Have you ever had a creepy feeling that someone is watching you? Then you turn around and see nothing out of the ordinary. Depending on where you’ve been, you probably weren’t quite imagining it. There are billions of things that make you feel every day. It’s everywhere, hidden in plain sight – inside the TV, fridge, car, and desk. They know more about you than you might imagine, and many of them relay this information online.
Back in 2007, it was hard to imagine the revolution of useful apps and services launched by smartphones. But it came at a cost in terms of intrusion and loss of privacy. As computer scientists who study data management and privacy, we’ve found that with internet connectivity extending to devices in homes, offices, and cities, privacy is at greater risk than ever.
The Internet of things
Your appliances, car, and home are designed to make your life easier and automate the tasks you perform every day: turn the lights on and off as you enter and exit a room, remind you that tomatoes are about to spoil, and customize the house temperature to the weather and everyone in the family’s preferences.
To do their magic, they need the internet to access help and connect data. Without internet access, your smart thermostat can collect data on you, but it doesn’t know what the weather forecast is, nor is it powerful enough to process all the information to decide what to do.
But it’s not just the things in your home that communicate over the Internet. Workplaces, malls and cities are getting smarter, and smart devices in those places have similar requirements. In fact, the Internet of Things (IoT) is already widely used in transportation, logistics, agriculture, agriculture and industry automation. There were about 22 billion internet-connected devices in use around the world in 2018, and the number is expected to rise to more than 50 billion by 2030.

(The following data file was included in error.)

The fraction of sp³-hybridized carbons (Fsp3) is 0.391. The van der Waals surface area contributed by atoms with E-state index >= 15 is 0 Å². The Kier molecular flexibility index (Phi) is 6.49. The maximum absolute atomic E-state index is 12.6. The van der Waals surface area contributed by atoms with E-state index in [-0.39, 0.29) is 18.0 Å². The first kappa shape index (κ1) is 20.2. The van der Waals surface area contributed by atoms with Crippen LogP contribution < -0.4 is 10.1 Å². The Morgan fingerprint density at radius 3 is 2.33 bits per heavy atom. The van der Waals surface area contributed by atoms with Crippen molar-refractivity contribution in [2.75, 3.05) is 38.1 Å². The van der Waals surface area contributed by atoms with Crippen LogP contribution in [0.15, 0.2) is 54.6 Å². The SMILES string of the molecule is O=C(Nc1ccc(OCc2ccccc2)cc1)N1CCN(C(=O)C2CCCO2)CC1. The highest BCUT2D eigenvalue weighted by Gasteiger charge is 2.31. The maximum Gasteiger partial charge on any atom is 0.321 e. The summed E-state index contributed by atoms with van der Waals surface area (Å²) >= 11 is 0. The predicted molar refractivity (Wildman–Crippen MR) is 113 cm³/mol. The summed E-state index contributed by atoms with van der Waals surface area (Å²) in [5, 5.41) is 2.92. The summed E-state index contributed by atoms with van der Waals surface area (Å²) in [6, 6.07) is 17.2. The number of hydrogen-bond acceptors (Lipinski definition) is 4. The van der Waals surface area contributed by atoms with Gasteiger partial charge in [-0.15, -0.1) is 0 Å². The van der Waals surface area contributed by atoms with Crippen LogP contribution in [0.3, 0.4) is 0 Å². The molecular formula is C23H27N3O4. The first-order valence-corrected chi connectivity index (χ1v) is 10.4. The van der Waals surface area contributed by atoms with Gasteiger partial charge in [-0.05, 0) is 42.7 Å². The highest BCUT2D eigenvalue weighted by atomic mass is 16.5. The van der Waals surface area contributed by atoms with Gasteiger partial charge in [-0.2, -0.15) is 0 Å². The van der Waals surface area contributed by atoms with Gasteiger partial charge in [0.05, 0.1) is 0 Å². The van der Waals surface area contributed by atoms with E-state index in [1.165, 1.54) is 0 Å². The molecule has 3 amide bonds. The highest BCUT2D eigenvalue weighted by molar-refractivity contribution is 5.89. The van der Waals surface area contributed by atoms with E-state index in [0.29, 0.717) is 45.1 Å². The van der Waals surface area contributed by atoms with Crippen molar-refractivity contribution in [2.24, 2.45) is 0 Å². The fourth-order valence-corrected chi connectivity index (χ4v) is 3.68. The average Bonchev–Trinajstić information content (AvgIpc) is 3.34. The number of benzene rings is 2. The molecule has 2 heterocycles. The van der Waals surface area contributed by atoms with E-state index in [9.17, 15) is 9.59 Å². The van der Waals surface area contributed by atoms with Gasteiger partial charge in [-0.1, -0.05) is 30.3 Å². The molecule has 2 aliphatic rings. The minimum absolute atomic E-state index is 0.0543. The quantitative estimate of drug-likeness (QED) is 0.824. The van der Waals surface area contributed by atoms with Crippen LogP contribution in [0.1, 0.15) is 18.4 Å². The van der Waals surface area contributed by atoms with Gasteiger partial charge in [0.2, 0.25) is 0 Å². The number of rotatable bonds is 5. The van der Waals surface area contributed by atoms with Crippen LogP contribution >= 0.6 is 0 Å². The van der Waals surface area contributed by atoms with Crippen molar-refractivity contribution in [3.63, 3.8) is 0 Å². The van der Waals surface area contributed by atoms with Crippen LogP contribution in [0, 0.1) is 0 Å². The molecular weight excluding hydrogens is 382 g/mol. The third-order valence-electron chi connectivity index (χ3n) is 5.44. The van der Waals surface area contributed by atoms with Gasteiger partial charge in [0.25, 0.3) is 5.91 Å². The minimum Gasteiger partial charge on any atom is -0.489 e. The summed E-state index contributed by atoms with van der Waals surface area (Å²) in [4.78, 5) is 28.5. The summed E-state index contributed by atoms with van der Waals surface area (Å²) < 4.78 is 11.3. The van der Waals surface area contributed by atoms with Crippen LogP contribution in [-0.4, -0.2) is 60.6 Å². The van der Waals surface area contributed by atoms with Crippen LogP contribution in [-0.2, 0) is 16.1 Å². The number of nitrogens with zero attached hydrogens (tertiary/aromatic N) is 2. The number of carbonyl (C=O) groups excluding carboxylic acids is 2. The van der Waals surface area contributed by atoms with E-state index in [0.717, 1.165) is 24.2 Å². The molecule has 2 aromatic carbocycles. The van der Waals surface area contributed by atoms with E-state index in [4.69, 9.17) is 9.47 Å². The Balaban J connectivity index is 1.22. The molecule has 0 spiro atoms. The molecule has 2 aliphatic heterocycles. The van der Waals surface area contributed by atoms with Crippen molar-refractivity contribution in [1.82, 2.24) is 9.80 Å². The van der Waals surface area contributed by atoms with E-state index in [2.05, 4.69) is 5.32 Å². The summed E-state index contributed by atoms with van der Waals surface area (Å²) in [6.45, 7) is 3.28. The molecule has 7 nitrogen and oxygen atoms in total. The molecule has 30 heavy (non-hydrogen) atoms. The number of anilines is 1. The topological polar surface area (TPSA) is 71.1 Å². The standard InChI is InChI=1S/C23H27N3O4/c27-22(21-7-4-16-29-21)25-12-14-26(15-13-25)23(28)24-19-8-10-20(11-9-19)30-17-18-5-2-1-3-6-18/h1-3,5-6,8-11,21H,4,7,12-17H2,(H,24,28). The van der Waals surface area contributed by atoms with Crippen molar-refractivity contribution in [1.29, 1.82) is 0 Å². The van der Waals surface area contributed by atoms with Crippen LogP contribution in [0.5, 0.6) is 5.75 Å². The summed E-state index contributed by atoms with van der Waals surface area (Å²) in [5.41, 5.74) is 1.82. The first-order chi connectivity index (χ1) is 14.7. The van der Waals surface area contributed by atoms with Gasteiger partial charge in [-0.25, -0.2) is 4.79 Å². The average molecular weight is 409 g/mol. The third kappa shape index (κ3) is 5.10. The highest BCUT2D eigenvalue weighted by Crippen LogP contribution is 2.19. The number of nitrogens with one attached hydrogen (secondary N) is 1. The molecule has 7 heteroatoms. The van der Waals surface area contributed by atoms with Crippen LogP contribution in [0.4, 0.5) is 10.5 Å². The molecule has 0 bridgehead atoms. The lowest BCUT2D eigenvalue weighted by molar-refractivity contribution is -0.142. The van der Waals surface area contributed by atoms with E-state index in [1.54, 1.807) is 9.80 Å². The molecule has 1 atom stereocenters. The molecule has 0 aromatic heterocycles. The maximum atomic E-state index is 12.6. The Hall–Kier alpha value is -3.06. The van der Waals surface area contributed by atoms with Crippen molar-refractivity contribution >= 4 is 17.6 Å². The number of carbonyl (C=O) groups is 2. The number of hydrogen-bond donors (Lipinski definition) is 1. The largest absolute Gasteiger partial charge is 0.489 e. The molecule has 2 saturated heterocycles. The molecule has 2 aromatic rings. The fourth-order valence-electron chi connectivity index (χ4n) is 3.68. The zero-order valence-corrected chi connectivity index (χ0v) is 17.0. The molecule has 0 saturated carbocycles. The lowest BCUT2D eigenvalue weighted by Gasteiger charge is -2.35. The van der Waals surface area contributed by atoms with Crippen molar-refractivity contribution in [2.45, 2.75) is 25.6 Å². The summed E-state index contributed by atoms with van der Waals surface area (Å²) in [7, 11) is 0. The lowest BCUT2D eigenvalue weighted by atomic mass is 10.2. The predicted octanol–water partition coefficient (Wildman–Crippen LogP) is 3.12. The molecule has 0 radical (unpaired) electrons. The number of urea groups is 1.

What do these things know about you?
Smart devices collect a large set of data about their users. Smart security cameras and smart assistants are, after all, cameras and microphones in your home that collect video and audio information about your presence and activities. At the less obvious end of the spectrum, things like smart TVs use cameras and microphones to spy on users, smart bulbs track your sleep and heart rate, and smart vacuum cleaners learn about things in your home and map every inch of them.
Sometimes, this monitoring is marketed as a feature. For example, some Wi-Fi routers can collect information about where users are in the home and even coordinate with other smart devices to sense motion.
Manufacturers usually promise that only automated decision-making systems and not humans see your data. But this is not always the case. For example, Amazon workers listen to some conversations with Alexa, jot them down and annotate them before fusing them into automated decision-making systems.
But even restricting access to personal data to automated decision-making systems can have undesirable consequences. Any private data shared over the internet may be vulnerable to hackers anywhere in the world and few consumer devices connected to the internet are very secure.
Understand your weaknesses